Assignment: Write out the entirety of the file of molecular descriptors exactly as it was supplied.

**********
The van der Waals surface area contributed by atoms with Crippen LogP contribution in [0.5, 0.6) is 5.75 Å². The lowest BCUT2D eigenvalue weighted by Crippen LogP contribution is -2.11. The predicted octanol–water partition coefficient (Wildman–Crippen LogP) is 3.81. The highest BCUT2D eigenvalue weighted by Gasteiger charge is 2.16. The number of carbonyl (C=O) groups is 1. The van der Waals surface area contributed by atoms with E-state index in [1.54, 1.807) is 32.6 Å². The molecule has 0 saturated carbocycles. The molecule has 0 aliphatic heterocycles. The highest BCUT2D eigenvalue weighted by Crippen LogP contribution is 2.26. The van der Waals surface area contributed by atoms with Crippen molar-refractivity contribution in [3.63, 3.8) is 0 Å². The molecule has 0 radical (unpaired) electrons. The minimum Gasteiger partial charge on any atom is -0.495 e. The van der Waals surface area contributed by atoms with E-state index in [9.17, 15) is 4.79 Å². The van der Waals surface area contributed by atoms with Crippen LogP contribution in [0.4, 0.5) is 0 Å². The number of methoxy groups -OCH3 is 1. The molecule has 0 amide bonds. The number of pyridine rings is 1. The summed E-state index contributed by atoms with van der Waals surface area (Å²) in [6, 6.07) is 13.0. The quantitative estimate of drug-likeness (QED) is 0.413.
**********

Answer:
The van der Waals surface area contributed by atoms with Crippen LogP contribution in [0.5, 0.6) is 5.75 Å². The lowest BCUT2D eigenvalue weighted by Crippen LogP contribution is -2.11. The predicted octanol–water partition coefficient (Wildman–Crippen LogP) is 3.81. The highest BCUT2D eigenvalue weighted by Gasteiger charge is 2.16. The number of carbonyl (C=O) groups is 1. The van der Waals surface area contributed by atoms with E-state index in [1.54, 1.807) is 32.6 Å². The molecule has 0 saturated carbocycles. The molecule has 0 aliphatic heterocycles. The highest BCUT2D eigenvalue weighted by Crippen LogP contribution is 2.26. The van der Waals surface area contributed by atoms with Crippen molar-refractivity contribution in [3.63, 3.8) is 0 Å². The molecule has 0 radical (unpaired) electrons. The minimum Gasteiger partial charge on any atom is -0.495 e. The van der Waals surface area contributed by atoms with E-state index in [9.17, 15) is 4.79 Å². The van der Waals surface area contributed by atoms with Crippen LogP contribution in [0.4, 0.5) is 0 Å². The number of methoxy groups -OCH3 is 1. The molecule has 0 amide bonds. The number of pyridine rings is 1. The summed E-state index contributed by atoms with van der Waals surface area (Å²) in [6, 6.07) is 13.0. The quantitative estimate of drug-likeness (QED) is 0.413.